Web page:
In this candid shot you can see our "monopod" that steadies the camera for filming. Yes it is a can of aerosol glass cleaner - use what you got! We have no microphone so I just spoke as loud and clear as I could.
  We took this video in our "dining" room. which at this point still had craft fair stuff and Christmas gifts in the background. (you can see Gramma's wind chimes to the right of my head, Which I hit more than once in the videos, and there is a walking stick, even the horseshoe coat rack was made by my son as a gift!) We filmed from either side of the table and tried to edit out as many goofs as was possible.
I think after it is all done that we could have edited more out, but I really wanted the viewer to see the whole process. I hate it when you are trying to learn something and there is a big piece of important information that was left out....

I am unable to really play any music whatsoever, so I do not really play, I more kind of plunk along to a melody. Two strings are my max, and I don't play them both at the same time!
The canjo is a very interesting instrument, it is a play by number thing. you count down from the tuner to which fret you need to press and then pluck that string. For example, twinkle, twinkle is played  0 0 4 4 5 5 4 3 3 2 2 1 1 0 The "0" is open you don't hold any fret down.  If this sort of homemade music interests you, I suggest watching video 7 first. You can find it by clicking here.
              So now we are in the movies, the small screen, really really small screen. What will we do next? I think some hydroponics stuff, Kratky system I think. Maybe some woodworking? maybe I should do a series on making homemade clothespins. Suggestions are always welcome.
Until next time,
May God bless you all!

Thursday, February 5, 2015

Designing an outdoor run for the ladies

The Chicken Run!


The truncated elongated icosahedron poultry exercise facility! 


The Chicken Run!

I sometimes like to build scale models of my upcoming projects. This is especially true if it is a complex first time project like we are going to build here.
I have always been intrigued by geodesic domes.  They have a simple complexity that I am captivated by. I would like to build a dome like structure and why not use it to put the chickens in? I got the process started with a paper dome model that I found online. I printed out 4 of them and cut them to pieces to make an elongated dome.
 This is the dome after cutting it out and taping it together. But it needed to be longish not roundish. So I went looking and found a website that sold plans for an elongated dome...I'm not a fan of buying plans,... and they had a picture,... so I read the picture and googled "hexagon graph paper" and "soccer ball pattern".  The hexagon graph paper showed me that the center section is just whole and half hexagons. The soccer ball pattern showed me that I only need pentagons to make the ends close in!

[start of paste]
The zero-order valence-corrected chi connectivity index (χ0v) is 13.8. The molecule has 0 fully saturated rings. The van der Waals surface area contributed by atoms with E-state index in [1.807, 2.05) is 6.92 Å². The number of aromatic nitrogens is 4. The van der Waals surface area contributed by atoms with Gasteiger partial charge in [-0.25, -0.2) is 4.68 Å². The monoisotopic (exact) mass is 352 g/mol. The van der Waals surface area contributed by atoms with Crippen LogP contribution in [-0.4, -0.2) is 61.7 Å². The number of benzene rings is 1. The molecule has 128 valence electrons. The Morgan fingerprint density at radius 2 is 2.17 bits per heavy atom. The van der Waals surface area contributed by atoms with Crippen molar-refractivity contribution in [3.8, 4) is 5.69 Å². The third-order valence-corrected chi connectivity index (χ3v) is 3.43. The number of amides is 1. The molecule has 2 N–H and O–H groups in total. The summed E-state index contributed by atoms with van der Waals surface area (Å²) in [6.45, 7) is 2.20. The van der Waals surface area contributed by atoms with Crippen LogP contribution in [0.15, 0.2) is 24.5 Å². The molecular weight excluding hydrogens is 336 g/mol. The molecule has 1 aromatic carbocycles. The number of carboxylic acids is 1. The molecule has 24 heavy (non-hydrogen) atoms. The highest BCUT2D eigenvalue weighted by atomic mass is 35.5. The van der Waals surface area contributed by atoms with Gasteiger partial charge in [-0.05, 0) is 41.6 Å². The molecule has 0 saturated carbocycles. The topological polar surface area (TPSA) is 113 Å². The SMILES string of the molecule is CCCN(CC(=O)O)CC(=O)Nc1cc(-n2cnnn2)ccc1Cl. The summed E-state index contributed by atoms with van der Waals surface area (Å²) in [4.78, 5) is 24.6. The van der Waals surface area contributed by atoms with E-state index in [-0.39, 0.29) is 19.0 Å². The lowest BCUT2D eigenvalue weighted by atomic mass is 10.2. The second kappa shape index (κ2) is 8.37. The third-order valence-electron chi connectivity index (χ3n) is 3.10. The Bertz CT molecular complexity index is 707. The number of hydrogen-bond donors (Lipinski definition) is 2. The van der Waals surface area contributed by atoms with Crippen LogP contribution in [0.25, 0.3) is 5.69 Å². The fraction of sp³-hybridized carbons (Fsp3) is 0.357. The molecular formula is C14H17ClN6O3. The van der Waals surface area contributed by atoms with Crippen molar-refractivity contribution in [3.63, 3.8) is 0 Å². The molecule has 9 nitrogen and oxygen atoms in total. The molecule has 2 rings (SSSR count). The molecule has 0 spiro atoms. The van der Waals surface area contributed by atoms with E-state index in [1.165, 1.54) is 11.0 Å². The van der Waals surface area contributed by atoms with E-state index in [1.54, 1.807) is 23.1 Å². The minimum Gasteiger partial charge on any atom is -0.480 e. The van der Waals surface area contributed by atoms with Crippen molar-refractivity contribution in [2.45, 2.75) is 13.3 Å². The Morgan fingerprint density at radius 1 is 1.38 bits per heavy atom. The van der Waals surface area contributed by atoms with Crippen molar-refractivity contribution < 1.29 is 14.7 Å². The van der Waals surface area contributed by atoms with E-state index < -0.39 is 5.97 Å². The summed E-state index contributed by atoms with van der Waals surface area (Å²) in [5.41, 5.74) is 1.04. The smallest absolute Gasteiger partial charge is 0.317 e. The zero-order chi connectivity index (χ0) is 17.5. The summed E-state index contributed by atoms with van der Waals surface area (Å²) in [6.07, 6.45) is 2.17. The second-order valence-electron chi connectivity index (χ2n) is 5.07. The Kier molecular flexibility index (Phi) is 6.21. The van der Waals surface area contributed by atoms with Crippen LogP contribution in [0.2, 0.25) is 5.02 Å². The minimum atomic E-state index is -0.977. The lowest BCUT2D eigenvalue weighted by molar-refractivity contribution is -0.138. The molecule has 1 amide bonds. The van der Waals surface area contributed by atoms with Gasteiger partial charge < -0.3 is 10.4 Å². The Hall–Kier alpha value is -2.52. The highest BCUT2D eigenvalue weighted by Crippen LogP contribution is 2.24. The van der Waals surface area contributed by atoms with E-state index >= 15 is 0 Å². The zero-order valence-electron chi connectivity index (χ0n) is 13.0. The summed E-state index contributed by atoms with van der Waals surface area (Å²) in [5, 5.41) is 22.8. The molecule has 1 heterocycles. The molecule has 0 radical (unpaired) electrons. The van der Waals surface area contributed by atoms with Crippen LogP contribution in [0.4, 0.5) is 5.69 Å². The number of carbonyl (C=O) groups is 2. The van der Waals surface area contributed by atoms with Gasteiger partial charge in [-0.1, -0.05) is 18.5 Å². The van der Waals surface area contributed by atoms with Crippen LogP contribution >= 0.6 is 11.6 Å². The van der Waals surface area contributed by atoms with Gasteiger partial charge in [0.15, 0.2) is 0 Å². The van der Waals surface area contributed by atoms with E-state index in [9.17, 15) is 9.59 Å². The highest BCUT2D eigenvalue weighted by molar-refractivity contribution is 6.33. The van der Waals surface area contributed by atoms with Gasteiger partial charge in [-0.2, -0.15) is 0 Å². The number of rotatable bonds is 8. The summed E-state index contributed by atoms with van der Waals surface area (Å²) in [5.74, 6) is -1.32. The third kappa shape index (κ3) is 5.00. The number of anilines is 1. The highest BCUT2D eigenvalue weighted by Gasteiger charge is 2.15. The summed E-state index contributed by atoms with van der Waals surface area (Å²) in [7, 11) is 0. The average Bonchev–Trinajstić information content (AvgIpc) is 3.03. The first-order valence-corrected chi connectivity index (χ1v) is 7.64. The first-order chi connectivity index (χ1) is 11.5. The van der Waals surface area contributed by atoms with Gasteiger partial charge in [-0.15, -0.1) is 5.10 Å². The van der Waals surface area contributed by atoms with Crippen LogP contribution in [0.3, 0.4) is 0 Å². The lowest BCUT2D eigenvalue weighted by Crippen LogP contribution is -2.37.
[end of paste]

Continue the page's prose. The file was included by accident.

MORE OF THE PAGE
This paper model helped me visualize what I had thought to be the solution to my problem of an elongated dome. Now it was time to get serious about this scale model!
That's right, break out the drinking straws and the fishing line! Small scale production is about to Begin!

I started with my hexagon center section idea to validate the concept.
 Then, armed with my paper model, I went right to building a 1/12th scale model of the structure! I chose 1/12th scale because the math is easy...1 inch = 1 foot. The struts are going to be 18 inches long which is 1.5 feet or in scale... 1.5 inches! I cut a LOT of 1.5 inch lengths of straws...158 to be exact!
 I am only going to use the perimeter of the hexagons and pentagons which makes this dome more of an elongated truncated icosahedron...ish thing.  
 This is the beginning of my second try at this model, 4 hexagons
 Now there is more to see, notice the pentagon in the center of the straws? I used a single run of fishing line that runs thru the whole structure! I kept adding lengths with surgeons knots so I could keep tension on the whole thing with one string.
 The End is starting to look like something! There are 3 pentagons on each end of the structure. The pentagons essentially pull the hexagons tighter together on one side making the structure round out a bit. Note to self, pentagons do Not touch each other! (if they do you have to tear it apart AGAIN!)
 One end nearly complete!
 Now I am working down one side, the half hexagons on the bottom edge are 3 - 1.5 inch pieces and 1 - 3 inch piece, yes exactly double, there are ten of the double length pieces in the entire structure.
 I was amazed that the model supported itself at the half built stage!
 how's that for a rookie modeler? Another great thing about using 1/12th scale is that I can take measurements off of the model to check things like overall height, length and width! I only had to build it twice to get it right!

If it is self supporting with straws and fishing line, how much better will it be full size with steel struts and bolted at every joint! We are very excited to get this project started and I will be bringing you updates thru the whole process!
Speaking of the whole process, have you been to our web store lately? is where we fund our projects from, so please head on over there and take a look around...The chickens and I Thank You!